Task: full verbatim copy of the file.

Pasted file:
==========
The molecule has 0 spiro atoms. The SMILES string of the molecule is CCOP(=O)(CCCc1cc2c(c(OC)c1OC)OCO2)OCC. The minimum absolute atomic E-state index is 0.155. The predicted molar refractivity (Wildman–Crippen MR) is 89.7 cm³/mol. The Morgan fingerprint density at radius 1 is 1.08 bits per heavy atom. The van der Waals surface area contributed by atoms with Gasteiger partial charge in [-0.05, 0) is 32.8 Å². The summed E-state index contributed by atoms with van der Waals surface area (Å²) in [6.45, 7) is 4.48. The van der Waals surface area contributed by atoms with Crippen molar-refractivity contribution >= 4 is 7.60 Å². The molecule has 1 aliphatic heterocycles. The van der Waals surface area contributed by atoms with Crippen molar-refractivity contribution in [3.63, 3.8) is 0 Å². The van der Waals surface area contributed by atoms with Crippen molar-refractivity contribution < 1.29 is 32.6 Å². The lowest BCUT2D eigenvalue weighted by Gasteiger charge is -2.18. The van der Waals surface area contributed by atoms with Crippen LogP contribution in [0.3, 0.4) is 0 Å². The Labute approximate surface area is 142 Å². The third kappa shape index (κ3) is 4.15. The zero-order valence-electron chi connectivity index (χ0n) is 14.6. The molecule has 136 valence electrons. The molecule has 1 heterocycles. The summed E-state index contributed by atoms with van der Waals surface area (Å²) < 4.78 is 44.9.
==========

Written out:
The molecule has 0 spiro atoms. The SMILES string of the molecule is CCOP(=O)(CCCc1cc2c(c(OC)c1OC)OCO2)OCC. The minimum absolute atomic E-state index is 0.155. The predicted molar refractivity (Wildman–Crippen MR) is 89.7 cm³/mol. The Morgan fingerprint density at radius 1 is 1.08 bits per heavy atom. The van der Waals surface area contributed by atoms with Gasteiger partial charge in [-0.05, 0) is 32.8 Å². The summed E-state index contributed by atoms with van der Waals surface area (Å²) in [6.45, 7) is 4.48. The van der Waals surface area contributed by atoms with Crippen molar-refractivity contribution >= 4 is 7.60 Å². The molecule has 1 aliphatic heterocycles. The van der Waals surface area contributed by atoms with Crippen molar-refractivity contribution in [3.63, 3.8) is 0 Å². The van der Waals surface area contributed by atoms with Crippen molar-refractivity contribution < 1.29 is 32.6 Å². The lowest BCUT2D eigenvalue weighted by Gasteiger charge is -2.18. The van der Waals surface area contributed by atoms with Crippen LogP contribution in [0.3, 0.4) is 0 Å². The Labute approximate surface area is 142 Å². The third kappa shape index (κ3) is 4.15. The zero-order valence-electron chi connectivity index (χ0n) is 14.6. The molecule has 136 valence electrons. The molecule has 1 heterocycles. The summed E-state index contributed by atoms with van der Waals surface area (Å²) < 4.78 is 44.9.